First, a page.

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Different types of investment returns are taxed distinctly. Knowing how investment returns are taxed can help you better manage your investments.

Short-Term Capital Gains

For an explanation of short term capital gains, imagine Bob:

Bob buys shares of Apple Inc. Bob’s timing is good, as the share price of Apple shoots up in the following 11 months. With a tidy gain in hand, Bob sells the stock – realizing his investment gain.

Bob is now faced with a tax on the short-term capital gain from the sale of this Apple stock. A short-term capital gain is distinct from a long-term capital gain. Short-term capital gains are defined by holding periods of one year or less. Short-term gains are taxed at the marginal rate. The marginal tax rate is the same tax rate Bob pays on his salary income – excluding payroll taxes and deductions.

Long-Term Capital Gains

Had Bob waited an additional month to sell his position, he would be looking at a long-term capital gain – which offers preferential tax treatment. The following chart displays the preferential long-term capital gains tax rate relative to an individual’s marginal tax rate.

You’ll notice that there is a substantial savings available to those who hold investments in excess of one year. Given a 10% investment return on a portfolio of $1,000,000 (or an investment return of $100,000), long-term holdings offer savings between $10,000 and $20,000 – depending on one’s tax bracket.

Interest Income

Like short-term capital gains, interest income is taxed at the marginal rate. This includes interest from a savings account, or interest from a United States Treasury bond.

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Certain municipal bonds do offer tax-exempt coupons. However, even with tax-free municipal bonds, certain tax-payers may still be subject to the Alternative Minimum Tax (AMT).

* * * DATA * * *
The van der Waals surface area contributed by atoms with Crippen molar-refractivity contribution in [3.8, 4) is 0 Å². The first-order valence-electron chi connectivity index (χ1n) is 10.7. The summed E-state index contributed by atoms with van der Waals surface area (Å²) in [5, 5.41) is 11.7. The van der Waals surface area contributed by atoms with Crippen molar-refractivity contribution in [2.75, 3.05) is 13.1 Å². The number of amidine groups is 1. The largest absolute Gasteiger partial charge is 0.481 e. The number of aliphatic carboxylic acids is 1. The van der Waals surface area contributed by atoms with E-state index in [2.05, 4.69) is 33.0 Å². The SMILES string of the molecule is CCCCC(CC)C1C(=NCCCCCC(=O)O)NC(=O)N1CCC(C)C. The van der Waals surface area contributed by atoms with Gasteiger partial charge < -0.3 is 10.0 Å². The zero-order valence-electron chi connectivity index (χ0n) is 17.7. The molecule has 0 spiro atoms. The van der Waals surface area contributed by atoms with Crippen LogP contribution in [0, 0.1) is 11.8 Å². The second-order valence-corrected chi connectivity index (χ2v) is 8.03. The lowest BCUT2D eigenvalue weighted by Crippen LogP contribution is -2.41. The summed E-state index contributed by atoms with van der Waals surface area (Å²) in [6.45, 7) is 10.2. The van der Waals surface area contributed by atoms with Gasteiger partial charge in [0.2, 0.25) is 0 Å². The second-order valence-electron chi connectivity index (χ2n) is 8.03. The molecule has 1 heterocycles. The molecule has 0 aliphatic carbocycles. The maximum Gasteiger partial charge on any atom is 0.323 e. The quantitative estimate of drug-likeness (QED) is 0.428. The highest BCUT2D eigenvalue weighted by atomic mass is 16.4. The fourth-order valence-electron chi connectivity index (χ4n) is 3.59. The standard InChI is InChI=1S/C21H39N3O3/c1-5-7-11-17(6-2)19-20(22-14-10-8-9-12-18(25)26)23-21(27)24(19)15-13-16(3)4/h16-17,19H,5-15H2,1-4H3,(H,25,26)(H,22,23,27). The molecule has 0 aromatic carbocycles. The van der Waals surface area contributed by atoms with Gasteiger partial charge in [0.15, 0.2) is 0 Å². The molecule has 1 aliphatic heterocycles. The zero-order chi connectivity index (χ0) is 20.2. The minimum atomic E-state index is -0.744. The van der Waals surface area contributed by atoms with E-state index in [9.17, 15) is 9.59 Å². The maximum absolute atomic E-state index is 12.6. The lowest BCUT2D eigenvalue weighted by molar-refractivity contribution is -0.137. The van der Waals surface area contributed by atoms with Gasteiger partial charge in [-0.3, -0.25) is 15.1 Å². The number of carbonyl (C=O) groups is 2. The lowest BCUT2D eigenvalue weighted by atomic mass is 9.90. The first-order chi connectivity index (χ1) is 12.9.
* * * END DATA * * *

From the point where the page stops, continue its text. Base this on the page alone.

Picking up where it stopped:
Ordinary Cash Dividends

Dividends from investments are taxed like interest – in that they are taxed at the marginal rate. This includes ordinary cash dividends issued from Real Estate Investment Trusts (REITs), and non-qualifying C-corporations. There are, however, exceptions.

Qualified Dividends

Cash dividends issued from a domestic corporation and held for a qualifying time period (“more than 60 days during the 121-day period that begins 60 days before the ex-dividend date”) also qualify for preferential tax treatment – identical to long-term capital gains.

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While it is always important to consider taxes, taxes should not dictate your investment strategy. Prioritize your asset allocation over tax mitigation. To quote one expert opinion:

Tax consequences are important, but not the most important.

~ Rick Ferri

References

Ferri, R. (2014, Jan 10). Taxes on Mutual Funds: Important Advice for Investors. Retrieved from The Wall Street Journal: http://online.wsj.com/news/articles/SB10001424052702303393804579311062915642246

Internal Revenue Service. (2013). Publication 17, Chapter 30 (2013), Your Federal Income Tax. Retrieved from Internal Revenue Service: http://www.irs.gov/publications/p17/ch30.html#en_US_2013_publink1000174222

Internal Revenue Service. (2013). Publication 17, Chapter 7 (2013), Your Federal Income Tax. Retrieved from Internal Revenue Service: http://www.irs.gov/publications/p17/ch07.html

Internal Revenue Service. (2013). Publication 17, Chapter 8 (2013), Your Federal Income Tax. Retrieved from Internal Revenue Service: http://www.irs.gov/publications/p17/ch08.html#en_US_2013_publink1000171584

Internal Revenue Service. (2014, Feb 27). Tax Topics – Topic 409 Capital Gains and Losses. Retrieved from Internal Revenue Service: http://www.irs.gov/taxtopics/tc409.html

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